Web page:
Clean them; take off the heads; put them into a deep dish, and cover them with vinegar and water, equal quantities of each. To a quart of liquid, put half an ounce of whole black pepper, a little allspice, two or three bay-leaves, some salt, and an onion. Tie paper over the dish, and bake them in a cool oven, or do them over a slow fire in a water bath. Herrings may be done in this way. Both will keep good some weeks.
Wash and dry your sprats, and lay them as level as you can in a stewpan, and between every layer of sprats put three peppercorns, and as many allspice, with a few grains of salt; barely cover them with vinegar, and stew them one hour over a slow fire; they must not boil: a bay-leaf is sometimes added. Herrings or mackerel may be stewed the same way.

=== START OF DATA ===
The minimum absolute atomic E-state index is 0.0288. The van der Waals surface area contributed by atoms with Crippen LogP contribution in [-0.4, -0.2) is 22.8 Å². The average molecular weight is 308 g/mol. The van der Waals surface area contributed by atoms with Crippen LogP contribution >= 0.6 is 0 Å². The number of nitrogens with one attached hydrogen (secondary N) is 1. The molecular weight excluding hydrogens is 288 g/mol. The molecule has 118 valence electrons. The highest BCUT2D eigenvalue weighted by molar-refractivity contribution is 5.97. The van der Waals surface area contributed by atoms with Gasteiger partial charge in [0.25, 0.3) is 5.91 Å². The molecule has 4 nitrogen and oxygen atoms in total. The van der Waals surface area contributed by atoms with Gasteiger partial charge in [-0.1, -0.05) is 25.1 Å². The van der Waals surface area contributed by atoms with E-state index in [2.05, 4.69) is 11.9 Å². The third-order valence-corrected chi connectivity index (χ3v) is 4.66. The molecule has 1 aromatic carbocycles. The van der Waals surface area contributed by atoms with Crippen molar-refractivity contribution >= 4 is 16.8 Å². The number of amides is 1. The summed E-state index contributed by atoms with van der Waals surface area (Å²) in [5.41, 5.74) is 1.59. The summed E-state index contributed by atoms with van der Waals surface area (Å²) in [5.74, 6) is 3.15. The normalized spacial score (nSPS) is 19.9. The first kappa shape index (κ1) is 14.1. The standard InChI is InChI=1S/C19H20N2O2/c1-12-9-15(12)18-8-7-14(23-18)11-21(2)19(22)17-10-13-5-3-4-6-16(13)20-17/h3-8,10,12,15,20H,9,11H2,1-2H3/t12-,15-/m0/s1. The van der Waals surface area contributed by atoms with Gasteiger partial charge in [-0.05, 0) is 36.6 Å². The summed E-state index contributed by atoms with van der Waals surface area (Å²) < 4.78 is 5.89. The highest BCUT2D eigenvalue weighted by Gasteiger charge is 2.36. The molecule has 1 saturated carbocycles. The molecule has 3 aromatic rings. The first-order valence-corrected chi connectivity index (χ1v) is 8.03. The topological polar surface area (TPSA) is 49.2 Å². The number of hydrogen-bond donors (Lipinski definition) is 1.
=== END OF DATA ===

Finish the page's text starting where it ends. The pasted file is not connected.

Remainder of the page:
If you have not a sprat gridiron, get a piece of pointed iron wire as thick as packthread, and as long as your gridiron is broad; run this through the heads of your sprats, sprinkle a little flour and salt over them, put vour gridiron over a clear, quick fire, turn them in about a couple of minutes; when the other side is brown, draw out the wire, and send up the fish with melted butter in a cup.
That sprats are young herrings, is evident, by their anatomy, in which there is no perceptible difference. They appear very soon after the herrings are gone, and seem to be the spawn just vivified.
The receipt for cabbages will answer as well for sprouts, only they will be boiled enough in fifteen or twenty minutes.